So while 5 miles is a good rule of thumb for most people, if you live in a rural area, you will probably be used to defining your local area a little more widely.

Why do the rules say I must stay in my local area?

The purpose of people staying within their local area and not travelling long distances is to limit the potential spread of the virus between communities. Coronavirus is a “silent spreader” – people can have the virus and infect others without showing symptoms. So we need to do all we can to reduce the risk of people carrying the virus from community to community by travelling.

Does stay local mean I can’t leave my local area at all?

No, you can leave your local area if you have a “reasonable excuse” to do so – this includes going to work or using public services that are not available locally.

But the basic message is that we want people to stay local as much as possible. This is particularly important if you are an extremely vulnerable person – somebody in the shielded group who has received a letter from the Chief Medical Officer for Wales asking them to adopt strict shielding measures to protect them from the virus.

Whenever you are outdoors you should stay 2 metres away from other people and wash your hands frequently. You can only gather or meet with members of one other household (outside).

What can’t I do?

The legal requirement is that you can’t leave your local area without a reasonable excuse. However we urge people to think not only about what you can’t do because the law says so, but also about what you shouldn’t do because it could increase the spread of coronavirus and your risk of contracting coronavirus. So even if you can travel within your local area, you should think about whether there are alternatives, like working from home, shopping online or exercising in the garden. Similarly even though you can now meet others in limited circumstances, this isn’t an invitation for people to do so.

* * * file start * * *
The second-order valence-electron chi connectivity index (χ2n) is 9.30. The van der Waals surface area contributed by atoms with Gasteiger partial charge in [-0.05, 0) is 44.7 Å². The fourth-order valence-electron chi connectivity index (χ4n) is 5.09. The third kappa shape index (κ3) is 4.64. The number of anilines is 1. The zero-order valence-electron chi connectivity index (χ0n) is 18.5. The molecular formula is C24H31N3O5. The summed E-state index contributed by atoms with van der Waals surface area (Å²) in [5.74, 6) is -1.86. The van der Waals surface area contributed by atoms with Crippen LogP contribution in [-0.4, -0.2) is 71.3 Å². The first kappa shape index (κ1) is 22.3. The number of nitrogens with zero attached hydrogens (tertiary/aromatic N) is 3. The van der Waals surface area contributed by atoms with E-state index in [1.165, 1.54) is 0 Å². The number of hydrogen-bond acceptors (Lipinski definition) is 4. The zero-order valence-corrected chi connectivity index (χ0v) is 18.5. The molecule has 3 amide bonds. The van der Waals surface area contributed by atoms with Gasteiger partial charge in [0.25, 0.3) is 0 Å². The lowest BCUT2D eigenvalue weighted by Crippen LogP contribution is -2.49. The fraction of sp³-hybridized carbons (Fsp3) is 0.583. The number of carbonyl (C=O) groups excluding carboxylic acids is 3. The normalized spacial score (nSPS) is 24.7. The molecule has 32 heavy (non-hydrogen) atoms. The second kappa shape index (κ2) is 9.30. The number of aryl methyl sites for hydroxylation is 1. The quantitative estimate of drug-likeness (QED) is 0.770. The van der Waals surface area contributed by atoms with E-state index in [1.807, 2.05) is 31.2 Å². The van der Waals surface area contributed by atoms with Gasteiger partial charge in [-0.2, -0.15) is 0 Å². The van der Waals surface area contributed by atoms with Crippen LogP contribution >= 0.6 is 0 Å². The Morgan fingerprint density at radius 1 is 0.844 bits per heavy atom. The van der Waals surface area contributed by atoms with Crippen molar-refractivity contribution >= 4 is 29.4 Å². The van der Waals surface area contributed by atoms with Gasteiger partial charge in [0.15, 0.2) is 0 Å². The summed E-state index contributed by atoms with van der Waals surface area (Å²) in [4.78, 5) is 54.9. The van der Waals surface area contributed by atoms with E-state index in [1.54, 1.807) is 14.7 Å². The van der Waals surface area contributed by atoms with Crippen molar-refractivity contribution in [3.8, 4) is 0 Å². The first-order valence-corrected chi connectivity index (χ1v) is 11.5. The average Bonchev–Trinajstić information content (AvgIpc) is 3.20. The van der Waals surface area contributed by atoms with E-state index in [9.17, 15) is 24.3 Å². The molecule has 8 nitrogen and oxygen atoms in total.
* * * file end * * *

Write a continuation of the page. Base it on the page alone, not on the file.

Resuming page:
What can I do?

There is a list of reasonable excuses to leave your local area, such as going to work, going to buy food and having medical treatment. Other reasons for leaving your local area that aren’t listed may, however, also be allowed if they are reasonable. Please more detailed guidance on the regulations.

I have to attend court – am I still supposed to go?

Yes. If your court proceedings are still going ahead, you can leave your local area to attend court, providing you are not self-isolating – in which case you should contact the court for further information. The courts should help you stay 2 metres away from other people. The rules preventing gatherings of more than 2 households do not apply to legal proceedings.

My bail conditions require me to report to a police station or meet other requirements, can I leave my local area for this?

Yes, providing you are not self-isolating – in which case you should contact the court that imposed the conditions for further information.

Can I move house?

Yes, you can, but you shouldn’t if your moving date can be postponed.

Why can’t I visit members of my family who live outside my local area?

You can leave your local area to provide care for or to help someone who needs it, such as an older person, a child or a vulnerable adult. But you should consider whether there are alternative sources of support available.

In considering whether there is a need to travel outside your local area, you should remember we all have a responsibility to recognise the risks the virus presents to ourselves, our families and friends and our wider communities. People will need to make judgements for themselves about what is reasonable, in line with that overarching principle.

Please keep in mind that the purpose of the continuing restrictions is to prevent the transmission of the virus, including to those we care about.

Can I be fined by the police if I travel outside my local area without reasonable excuse?

Yes, police can issue fines.

Travelling and public transport

Can I drive to the coast or to the countryside?